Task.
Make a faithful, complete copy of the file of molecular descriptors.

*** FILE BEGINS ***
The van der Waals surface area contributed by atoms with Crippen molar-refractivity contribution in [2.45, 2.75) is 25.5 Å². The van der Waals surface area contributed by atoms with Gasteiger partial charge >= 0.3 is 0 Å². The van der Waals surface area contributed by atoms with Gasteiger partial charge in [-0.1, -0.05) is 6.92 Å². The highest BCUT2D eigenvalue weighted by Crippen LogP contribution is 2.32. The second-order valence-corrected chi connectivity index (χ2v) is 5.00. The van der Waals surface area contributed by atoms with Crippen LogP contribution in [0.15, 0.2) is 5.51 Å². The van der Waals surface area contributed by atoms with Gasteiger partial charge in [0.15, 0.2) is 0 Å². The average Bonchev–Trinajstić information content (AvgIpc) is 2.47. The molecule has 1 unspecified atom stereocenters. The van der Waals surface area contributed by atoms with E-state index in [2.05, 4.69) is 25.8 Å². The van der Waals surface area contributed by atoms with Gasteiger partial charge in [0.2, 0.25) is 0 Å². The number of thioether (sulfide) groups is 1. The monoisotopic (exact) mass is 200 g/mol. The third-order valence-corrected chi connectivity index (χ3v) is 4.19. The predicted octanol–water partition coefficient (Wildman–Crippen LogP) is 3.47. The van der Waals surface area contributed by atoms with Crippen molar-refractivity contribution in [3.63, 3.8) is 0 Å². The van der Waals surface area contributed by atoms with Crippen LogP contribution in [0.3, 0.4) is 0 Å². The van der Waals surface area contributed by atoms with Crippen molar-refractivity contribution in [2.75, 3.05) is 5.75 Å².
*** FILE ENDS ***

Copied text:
The van der Waals surface area contributed by atoms with Crippen molar-refractivity contribution in [2.45, 2.75) is 25.5 Å². The van der Waals surface area contributed by atoms with Gasteiger partial charge >= 0.3 is 0 Å². The van der Waals surface area contributed by atoms with Gasteiger partial charge in [-0.1, -0.05) is 6.92 Å². The highest BCUT2D eigenvalue weighted by Crippen LogP contribution is 2.32. The second-order valence-corrected chi connectivity index (χ2v) is 5.00. The van der Waals surface area contributed by atoms with Crippen LogP contribution in [0.15, 0.2) is 5.51 Å². The van der Waals surface area contributed by atoms with Gasteiger partial charge in [0.15, 0.2) is 0 Å². The average Bonchev–Trinajstić information content (AvgIpc) is 2.47. The molecule has 1 unspecified atom stereocenters. The van der Waals surface area contributed by atoms with E-state index in [2.05, 4.69) is 25.8 Å². The van der Waals surface area contributed by atoms with Gasteiger partial charge in [0.2, 0.25) is 0 Å². The number of thioether (sulfide) groups is 1. The monoisotopic (exact) mass is 200 g/mol. The third-order valence-corrected chi connectivity index (χ3v) is 4.19. The predicted octanol–water partition coefficient (Wildman–Crippen LogP) is 3.47. The van der Waals surface area contributed by atoms with Crippen molar-refractivity contribution in [3.63, 3.8) is 0 Å². The van der Waals surface area contributed by atoms with Crippen LogP contribution in [0.3, 0.4) is 0 Å². The van der Waals surface area contributed by atoms with Crippen molar-refractivity contribution in [2.75, 3.05) is 5.75 Å².